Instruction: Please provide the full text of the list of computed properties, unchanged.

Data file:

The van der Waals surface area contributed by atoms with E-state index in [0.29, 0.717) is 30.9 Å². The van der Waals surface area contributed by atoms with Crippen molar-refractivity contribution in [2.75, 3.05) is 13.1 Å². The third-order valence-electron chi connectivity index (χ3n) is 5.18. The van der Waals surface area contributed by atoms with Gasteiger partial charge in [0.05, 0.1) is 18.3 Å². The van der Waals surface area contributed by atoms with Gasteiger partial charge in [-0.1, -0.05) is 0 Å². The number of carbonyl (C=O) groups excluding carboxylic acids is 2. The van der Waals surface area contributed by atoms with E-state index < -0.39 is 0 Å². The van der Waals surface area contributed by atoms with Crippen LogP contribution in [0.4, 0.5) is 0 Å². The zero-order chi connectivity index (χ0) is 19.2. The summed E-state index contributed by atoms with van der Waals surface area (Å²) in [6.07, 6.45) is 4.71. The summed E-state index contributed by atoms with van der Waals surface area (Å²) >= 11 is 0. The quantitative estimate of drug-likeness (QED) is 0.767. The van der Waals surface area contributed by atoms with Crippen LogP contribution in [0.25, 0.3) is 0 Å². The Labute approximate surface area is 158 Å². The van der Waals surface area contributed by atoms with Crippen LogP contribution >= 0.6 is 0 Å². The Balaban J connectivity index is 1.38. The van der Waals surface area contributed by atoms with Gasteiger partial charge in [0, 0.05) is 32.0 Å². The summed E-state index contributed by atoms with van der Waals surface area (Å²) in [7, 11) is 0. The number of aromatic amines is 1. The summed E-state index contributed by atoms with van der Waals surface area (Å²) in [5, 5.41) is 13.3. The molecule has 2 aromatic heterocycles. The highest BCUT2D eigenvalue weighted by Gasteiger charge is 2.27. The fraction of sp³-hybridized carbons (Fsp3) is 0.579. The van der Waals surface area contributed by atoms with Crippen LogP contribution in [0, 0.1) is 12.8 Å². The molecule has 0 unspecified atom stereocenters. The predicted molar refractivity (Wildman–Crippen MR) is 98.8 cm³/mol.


The van der Waals surface area contributed by atoms with E-state index in [0.29, 0.717) is 30.9 Å². The van der Waals surface area contributed by atoms with Crippen molar-refractivity contribution in [2.75, 3.05) is 13.1 Å². The third-order valence-electron chi connectivity index (χ3n) is 5.18. The van der Waals surface area contributed by atoms with Gasteiger partial charge in [0.05, 0.1) is 18.3 Å². The van der Waals surface area contributed by atoms with Gasteiger partial charge in [-0.1, -0.05) is 0 Å². The number of carbonyl (C=O) groups excluding carboxylic acids is 2. The van der Waals surface area contributed by atoms with E-state index < -0.39 is 0 Å². The van der Waals surface area contributed by atoms with Crippen LogP contribution in [0.4, 0.5) is 0 Å². The zero-order chi connectivity index (χ0) is 19.2. The summed E-state index contributed by atoms with van der Waals surface area (Å²) in [6.07, 6.45) is 4.71. The summed E-state index contributed by atoms with van der Waals surface area (Å²) >= 11 is 0. The quantitative estimate of drug-likeness (QED) is 0.767. The van der Waals surface area contributed by atoms with Crippen LogP contribution in [0.25, 0.3) is 0 Å². The Labute approximate surface area is 158 Å². The van der Waals surface area contributed by atoms with Crippen LogP contribution >= 0.6 is 0 Å². The Balaban J connectivity index is 1.38. The van der Waals surface area contributed by atoms with Gasteiger partial charge in [0, 0.05) is 32.0 Å². The summed E-state index contributed by atoms with van der Waals surface area (Å²) in [7, 11) is 0. The number of aromatic amines is 1. The summed E-state index contributed by atoms with van der Waals surface area (Å²) in [5, 5.41) is 13.3. The molecule has 2 aromatic heterocycles. The highest BCUT2D eigenvalue weighted by Gasteiger charge is 2.27. The fraction of sp³-hybridized carbons (Fsp3) is 0.579. The van der Waals surface area contributed by atoms with Crippen LogP contribution in [0, 0.1) is 12.8 Å². The molecule has 0 unspecified atom stereocenters. The predicted molar refractivity (Wildman–Crippen MR) is 98.8 cm³/mol.